GENERAL INFO: Theancient Hopi villages of Walpi and Old Oraibi are entry-restricted. A guide at Hano, at the top of First Mesa, will take you by foot on to Walpi; only enter Oraibi if the sign on the dirt road says it is open. Photography is not permitted anywhere on the Hopi reservation.

Generally speaking, the pottery and jewelry offered for sale throughout the area-you’ll be besieged by vendors at Walpi in particular-are good stuff, but be prepared to pay relatively high prices for handmade goods. It is okay to bargain, even at the tribal and museum shops.

If you hike in the national parks or monuments, use your head. If it’s hot, take lots of water. Canyon poors can become bakeries at midday. Try to time your expeditions for early morning.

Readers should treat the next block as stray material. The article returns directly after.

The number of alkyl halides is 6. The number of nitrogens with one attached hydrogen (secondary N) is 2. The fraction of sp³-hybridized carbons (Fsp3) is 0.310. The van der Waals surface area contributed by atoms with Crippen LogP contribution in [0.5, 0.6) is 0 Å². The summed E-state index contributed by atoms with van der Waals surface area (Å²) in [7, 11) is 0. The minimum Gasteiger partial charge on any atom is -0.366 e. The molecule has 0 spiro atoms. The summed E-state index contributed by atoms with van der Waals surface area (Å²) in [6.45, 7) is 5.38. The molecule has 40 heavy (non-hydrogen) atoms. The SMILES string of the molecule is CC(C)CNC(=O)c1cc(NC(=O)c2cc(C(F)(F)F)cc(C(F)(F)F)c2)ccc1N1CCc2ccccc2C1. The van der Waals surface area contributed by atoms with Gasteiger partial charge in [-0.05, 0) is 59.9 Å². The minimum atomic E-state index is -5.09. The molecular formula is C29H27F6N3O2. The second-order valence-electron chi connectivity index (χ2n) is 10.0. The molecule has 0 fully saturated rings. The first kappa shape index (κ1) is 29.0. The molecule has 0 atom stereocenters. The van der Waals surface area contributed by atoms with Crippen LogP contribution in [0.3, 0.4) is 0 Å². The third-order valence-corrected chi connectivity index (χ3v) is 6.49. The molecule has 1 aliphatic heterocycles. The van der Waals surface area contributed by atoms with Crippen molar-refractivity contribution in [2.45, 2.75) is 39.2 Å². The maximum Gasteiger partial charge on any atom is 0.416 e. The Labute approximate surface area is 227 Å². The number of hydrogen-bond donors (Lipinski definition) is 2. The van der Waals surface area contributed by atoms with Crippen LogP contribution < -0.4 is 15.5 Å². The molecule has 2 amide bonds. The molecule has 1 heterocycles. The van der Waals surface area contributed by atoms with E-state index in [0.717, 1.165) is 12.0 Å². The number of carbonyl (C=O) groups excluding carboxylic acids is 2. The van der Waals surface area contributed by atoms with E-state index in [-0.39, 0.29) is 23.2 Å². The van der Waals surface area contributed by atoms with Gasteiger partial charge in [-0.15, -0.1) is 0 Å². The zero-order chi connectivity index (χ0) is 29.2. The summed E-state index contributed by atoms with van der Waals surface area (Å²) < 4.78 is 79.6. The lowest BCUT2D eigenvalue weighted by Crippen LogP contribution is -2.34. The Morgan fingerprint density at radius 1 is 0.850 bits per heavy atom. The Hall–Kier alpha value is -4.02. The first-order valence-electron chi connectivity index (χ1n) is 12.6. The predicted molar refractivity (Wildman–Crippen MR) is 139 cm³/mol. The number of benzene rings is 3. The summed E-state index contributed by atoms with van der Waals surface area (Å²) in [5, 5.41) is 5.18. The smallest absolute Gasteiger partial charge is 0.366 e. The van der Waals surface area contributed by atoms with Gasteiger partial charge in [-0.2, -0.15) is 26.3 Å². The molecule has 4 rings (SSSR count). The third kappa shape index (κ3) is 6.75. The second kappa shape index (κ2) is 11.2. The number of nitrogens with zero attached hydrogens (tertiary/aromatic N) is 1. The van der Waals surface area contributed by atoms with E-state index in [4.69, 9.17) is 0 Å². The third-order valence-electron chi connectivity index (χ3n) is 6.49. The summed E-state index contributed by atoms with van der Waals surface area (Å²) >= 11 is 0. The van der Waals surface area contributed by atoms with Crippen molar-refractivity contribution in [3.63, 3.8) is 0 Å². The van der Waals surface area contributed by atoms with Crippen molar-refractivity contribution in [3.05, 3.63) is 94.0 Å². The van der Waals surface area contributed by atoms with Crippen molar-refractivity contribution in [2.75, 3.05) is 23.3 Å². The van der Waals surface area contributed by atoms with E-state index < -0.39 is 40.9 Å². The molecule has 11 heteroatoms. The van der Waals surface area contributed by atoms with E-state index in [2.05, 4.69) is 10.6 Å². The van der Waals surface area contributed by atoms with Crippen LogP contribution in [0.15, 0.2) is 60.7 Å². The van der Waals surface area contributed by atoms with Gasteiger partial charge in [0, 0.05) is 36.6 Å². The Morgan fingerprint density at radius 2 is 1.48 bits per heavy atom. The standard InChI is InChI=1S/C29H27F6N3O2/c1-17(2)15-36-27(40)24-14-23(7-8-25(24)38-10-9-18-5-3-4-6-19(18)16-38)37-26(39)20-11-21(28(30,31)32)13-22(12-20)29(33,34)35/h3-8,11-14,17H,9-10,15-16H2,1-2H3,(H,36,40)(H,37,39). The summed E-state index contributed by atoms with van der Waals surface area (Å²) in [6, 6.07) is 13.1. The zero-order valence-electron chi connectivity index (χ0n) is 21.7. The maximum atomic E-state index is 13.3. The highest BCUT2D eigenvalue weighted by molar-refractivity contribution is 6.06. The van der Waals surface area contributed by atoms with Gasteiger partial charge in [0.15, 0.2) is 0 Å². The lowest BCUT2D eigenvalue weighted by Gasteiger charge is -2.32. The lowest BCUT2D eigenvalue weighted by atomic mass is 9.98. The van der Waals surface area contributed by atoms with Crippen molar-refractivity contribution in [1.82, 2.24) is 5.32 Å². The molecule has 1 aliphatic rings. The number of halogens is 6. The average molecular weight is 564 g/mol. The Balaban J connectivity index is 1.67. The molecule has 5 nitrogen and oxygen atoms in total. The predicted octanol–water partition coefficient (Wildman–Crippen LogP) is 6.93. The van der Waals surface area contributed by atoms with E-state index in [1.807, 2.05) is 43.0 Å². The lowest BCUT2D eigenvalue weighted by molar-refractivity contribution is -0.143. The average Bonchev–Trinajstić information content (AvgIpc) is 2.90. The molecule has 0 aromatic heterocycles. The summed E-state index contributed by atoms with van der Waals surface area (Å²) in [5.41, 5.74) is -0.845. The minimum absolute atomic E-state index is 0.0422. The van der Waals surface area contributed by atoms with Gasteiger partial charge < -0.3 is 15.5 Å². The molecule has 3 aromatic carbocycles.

Most of the time you’II be on Native American land. Never drink in public. Ever. A cocktail or nightcap in your own room is fine, but discretion is rule one.



GUIDE books: The best are Journey to the High Southwest, Robert L. Casey; American Southwest, Insight Guide Series; Frommer’s Dollarwise Southwest; and 22 Days in the American Southwest, by Richard Harris. – R.D.